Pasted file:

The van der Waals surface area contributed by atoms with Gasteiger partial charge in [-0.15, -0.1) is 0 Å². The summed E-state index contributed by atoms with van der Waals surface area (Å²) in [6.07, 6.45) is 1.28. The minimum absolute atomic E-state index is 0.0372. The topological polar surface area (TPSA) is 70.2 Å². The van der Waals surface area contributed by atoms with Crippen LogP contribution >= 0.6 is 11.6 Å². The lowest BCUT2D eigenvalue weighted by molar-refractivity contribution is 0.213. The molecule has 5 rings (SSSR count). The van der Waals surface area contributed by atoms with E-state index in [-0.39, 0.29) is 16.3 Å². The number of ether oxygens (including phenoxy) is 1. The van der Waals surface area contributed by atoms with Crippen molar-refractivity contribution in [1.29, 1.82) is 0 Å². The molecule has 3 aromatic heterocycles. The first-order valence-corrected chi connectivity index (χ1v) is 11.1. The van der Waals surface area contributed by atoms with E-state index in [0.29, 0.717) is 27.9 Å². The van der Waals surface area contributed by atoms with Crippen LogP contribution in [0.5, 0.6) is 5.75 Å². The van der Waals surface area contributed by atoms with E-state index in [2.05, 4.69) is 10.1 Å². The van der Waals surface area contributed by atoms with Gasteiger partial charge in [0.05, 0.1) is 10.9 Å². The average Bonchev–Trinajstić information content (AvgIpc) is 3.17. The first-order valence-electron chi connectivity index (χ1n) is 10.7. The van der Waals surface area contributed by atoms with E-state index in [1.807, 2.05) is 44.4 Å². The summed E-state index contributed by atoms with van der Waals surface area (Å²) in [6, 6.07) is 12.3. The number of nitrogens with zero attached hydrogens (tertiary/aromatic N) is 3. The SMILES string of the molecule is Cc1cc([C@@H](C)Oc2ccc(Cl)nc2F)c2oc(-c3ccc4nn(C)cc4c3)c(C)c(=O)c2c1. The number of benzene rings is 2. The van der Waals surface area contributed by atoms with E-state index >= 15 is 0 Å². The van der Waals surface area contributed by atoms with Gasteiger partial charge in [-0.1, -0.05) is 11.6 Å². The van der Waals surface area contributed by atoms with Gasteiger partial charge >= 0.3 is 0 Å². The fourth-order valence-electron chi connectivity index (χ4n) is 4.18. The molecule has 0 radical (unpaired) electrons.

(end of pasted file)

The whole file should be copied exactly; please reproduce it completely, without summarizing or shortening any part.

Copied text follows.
The van der Waals surface area contributed by atoms with Gasteiger partial charge in [-0.15, -0.1) is 0 Å². The summed E-state index contributed by atoms with van der Waals surface area (Å²) in [6.07, 6.45) is 1.28. The minimum absolute atomic E-state index is 0.0372. The topological polar surface area (TPSA) is 70.2 Å². The van der Waals surface area contributed by atoms with Crippen LogP contribution >= 0.6 is 11.6 Å². The lowest BCUT2D eigenvalue weighted by molar-refractivity contribution is 0.213. The molecule has 5 rings (SSSR count). The van der Waals surface area contributed by atoms with E-state index in [-0.39, 0.29) is 16.3 Å². The number of ether oxygens (including phenoxy) is 1. The van der Waals surface area contributed by atoms with Crippen molar-refractivity contribution in [1.29, 1.82) is 0 Å². The molecule has 3 aromatic heterocycles. The first-order valence-corrected chi connectivity index (χ1v) is 11.1. The van der Waals surface area contributed by atoms with E-state index in [0.29, 0.717) is 27.9 Å². The van der Waals surface area contributed by atoms with Crippen LogP contribution in [0.5, 0.6) is 5.75 Å². The van der Waals surface area contributed by atoms with E-state index in [2.05, 4.69) is 10.1 Å². The van der Waals surface area contributed by atoms with Gasteiger partial charge in [0.05, 0.1) is 10.9 Å². The average Bonchev–Trinajstić information content (AvgIpc) is 3.17. The first-order valence-electron chi connectivity index (χ1n) is 10.7. The van der Waals surface area contributed by atoms with E-state index in [1.807, 2.05) is 44.4 Å². The summed E-state index contributed by atoms with van der Waals surface area (Å²) in [6, 6.07) is 12.3. The number of nitrogens with zero attached hydrogens (tertiary/aromatic N) is 3. The SMILES string of the molecule is Cc1cc([C@@H](C)Oc2ccc(Cl)nc2F)c2oc(-c3ccc4nn(C)cc4c3)c(C)c(=O)c2c1. The number of benzene rings is 2. The van der Waals surface area contributed by atoms with E-state index >= 15 is 0 Å². The van der Waals surface area contributed by atoms with Gasteiger partial charge in [-0.1, -0.05) is 11.6 Å². The van der Waals surface area contributed by atoms with Gasteiger partial charge >= 0.3 is 0 Å². The fourth-order valence-electron chi connectivity index (χ4n) is 4.18. The molecule has 0 radical (unpaired) electrons.